Strength, catenary, reasonable weight, a measure of stretch, and chafe resistance on the bottom are a tall order for an anchor rode. The solution is to combine a length of relatively heavy chafe-resistant chain attached to the anchor and then a lightweight, strong, stretchy line attached to the chain so that you get the best of both worlds. One to two boat lengths of chain is sufficient for most purposes, although more is always better. Be aware that with a rope/chain rode, only certain windlasses can bring in rope and chain on the same gypsy. Those that can will require that you use a rope-to-chain splice, which is more vulnerable to chafe. To create an effective rode, use goodquality shackles to tie the system together, and seize the pin to prevent it from unscrewing at a bad time. But just dropping the anchor and rode anywhere is an invitation to failure.
Location, Location, Location
As wind speed doubles, its force quadruples, so protection from the wind is obviously important. But protection from wave action is just as important as being shielded from the wind. Finding a good spot to anchor takes some planning. Anchor your boat like you'd circle a parking lot in your car, looking for just the right parking space. This approach might get you some funny looks on the water, but that's exactly the frame of mind you should be in when anchoring. Not only do you need an anchorage with good protection; you also need a bottom into which the anchor can dig and an area providing you with sufficient scope so you won't swing into other anchored boats.
Before dropping anchor in a new area, check your chart to make sure that the bottom offers something your anchor can grab. Most charts have abbreviations that identify the type of bottom; if the chart says the bottom is "hard," your mud anchor may not set. The meanings of the abbreviations are usually shown in a legend box on the chart.
Anchoring inside another boat's swing radius will create a conflict when the wind shifts.
1. The different lengths of the all-chain rode on the white sailboat on the left and the longer nylon rode on the nearby tan powerboat will result in the boats overlapping, and bumping, when the wind shifts.
2. The boat approaching the anchorage should have anchored near a boat with a rode of a similar length.
3. Or it should have anchored at least a boat length behind and off the other boat's quarter.
Once you've located a suitable spot, determine where the anchor should be dropped in order for the boat to end up where you want it. One way to estimate swing room is to think of your rode in easy-to-picture sizes,like boat lengths. Subtract the depth of the bottom from your rode length, then divide that by the size of your boat. For example: 110 feet of rode minus 20 feet of depth gives you 90 feet, or a swinging diameter of about three boat lengths around the anchor for a 30-foot boat. Boats typically oscillate to the wind every 1 to 5 minutes and, alas, not at the same time, which means that the entire anchorage might look different every few minutes. Take your time to select.
Note that the boat should be anchored from the bow. There have been a few sinkings of small boats that were anchored from the stern, something usually done for convenience while fishing. In most cases, the boats filled with water from waves or a wake coming over the already low transom of an outboard-powered boat, and the boat capsized. The bow is the strongest part of a boat and the most able to withstand and ride up and over waves; it should be the only place an anchor is tied on a small boat.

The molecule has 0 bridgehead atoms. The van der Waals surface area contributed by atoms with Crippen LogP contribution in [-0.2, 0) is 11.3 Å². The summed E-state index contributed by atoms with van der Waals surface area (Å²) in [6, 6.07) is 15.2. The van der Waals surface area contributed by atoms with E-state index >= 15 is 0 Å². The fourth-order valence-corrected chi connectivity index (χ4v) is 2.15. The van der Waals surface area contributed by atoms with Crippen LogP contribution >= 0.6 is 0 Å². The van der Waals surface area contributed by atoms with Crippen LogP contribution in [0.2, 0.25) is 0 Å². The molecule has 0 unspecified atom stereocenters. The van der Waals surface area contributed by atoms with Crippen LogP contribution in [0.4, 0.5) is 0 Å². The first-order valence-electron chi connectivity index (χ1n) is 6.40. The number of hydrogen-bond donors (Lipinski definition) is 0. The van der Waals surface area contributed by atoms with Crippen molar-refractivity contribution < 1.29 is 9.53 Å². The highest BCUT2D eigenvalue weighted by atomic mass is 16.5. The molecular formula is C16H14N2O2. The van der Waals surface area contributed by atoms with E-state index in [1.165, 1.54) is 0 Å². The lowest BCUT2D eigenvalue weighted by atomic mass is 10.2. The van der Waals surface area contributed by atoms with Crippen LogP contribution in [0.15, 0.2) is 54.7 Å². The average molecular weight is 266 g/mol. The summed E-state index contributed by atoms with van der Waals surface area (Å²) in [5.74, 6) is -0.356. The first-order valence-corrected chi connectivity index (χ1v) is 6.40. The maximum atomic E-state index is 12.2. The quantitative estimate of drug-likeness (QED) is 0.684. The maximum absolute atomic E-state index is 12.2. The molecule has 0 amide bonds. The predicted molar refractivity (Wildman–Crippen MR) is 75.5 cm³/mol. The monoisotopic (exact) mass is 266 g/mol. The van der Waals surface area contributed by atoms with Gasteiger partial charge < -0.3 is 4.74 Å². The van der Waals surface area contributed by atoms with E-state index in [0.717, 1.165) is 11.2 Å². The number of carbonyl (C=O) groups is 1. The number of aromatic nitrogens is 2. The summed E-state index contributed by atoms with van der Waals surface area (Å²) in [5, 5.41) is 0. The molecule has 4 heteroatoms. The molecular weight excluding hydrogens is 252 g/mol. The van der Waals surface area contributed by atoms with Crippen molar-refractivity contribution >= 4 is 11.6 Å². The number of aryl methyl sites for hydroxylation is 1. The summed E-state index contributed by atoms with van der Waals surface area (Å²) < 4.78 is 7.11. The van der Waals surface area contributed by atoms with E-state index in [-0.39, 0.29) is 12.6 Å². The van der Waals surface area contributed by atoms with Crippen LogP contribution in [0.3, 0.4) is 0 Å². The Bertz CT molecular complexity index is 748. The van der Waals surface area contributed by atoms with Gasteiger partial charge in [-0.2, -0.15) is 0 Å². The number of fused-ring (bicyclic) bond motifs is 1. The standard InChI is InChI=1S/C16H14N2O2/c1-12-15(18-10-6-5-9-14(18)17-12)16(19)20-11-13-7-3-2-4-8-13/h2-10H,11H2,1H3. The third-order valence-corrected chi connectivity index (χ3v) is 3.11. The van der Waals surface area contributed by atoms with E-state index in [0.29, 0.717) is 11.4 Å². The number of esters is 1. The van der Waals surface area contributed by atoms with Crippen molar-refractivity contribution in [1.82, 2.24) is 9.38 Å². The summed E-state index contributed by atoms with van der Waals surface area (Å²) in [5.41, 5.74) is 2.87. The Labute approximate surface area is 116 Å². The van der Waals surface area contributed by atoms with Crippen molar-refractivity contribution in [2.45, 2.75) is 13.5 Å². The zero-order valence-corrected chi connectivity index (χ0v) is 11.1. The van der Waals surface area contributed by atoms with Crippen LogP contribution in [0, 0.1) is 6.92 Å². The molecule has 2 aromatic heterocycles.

Setting The Anchor
There are two important rules for dropping the anchor: 1. Don't get your feet tangled in the line when the anchor is over the side, and 2. If your boat has a windlass, keep your fingers well away from the gypsy. Once the anchor is safely overboard, the only way to know for sure that it's set into the bottom is to dig it in by motoring gently in reverse; this lets the anchor plow itself into the bottom. When it feels like the anchor has dug in, give it a stronger and steady pull in reverse to tighten up the line. If your boat springs back toward the anchor, you're probably set. If you simply end up backing through the anchorage, you'll need to haul up the anchor and try again, maybe in a different spot or with a different anchor.
When the wind rises, how do you know if you're dragging? Many GPS models have an anchor-watch alarm that sounds if your boat moves out of a specific range. Some depth sounders will alert you if your depth changes substantially. You can also take bearings to shore with a hand-bearing compass. And if you're getting closer to all the other boats downwind, it's a safe bet that you're the one who's dragging.
There's an unwritten rule that requires each arriving boat at an anchorage to take into consideration the boats already anchored. Sleepless nights and a lot of frustration could be reduced if everyone were to follow this rule. Even when anchored at a comfortable distance, you must be aware of how much scope you and everyone else have deployed. Too little, and someone is liable to swing into you if there's a wind shift. Too much, and you could swing into someone else. Don't forget your anchor light, which isn't just so others can see your boat; it's required by law.
Finally, when it's time to leave the following morning, the anchor may or may not come up with a few hefty pulls. Remember to make sure you're directly over the anchor before you pull. If that doesn't work, try snubbing the rode and bumping the engine forward from various directions. Make sure the rode is taut so it doesn't wind up in the prop. If the anchor still won't budge, bring the entire crew up to the bow and snub the rode. The crew then parades aft and — bingo — the anchor pops out. When it works, it's quite the party trick. When it doesn't work, at least you won't be the only one on the boat who's irritated.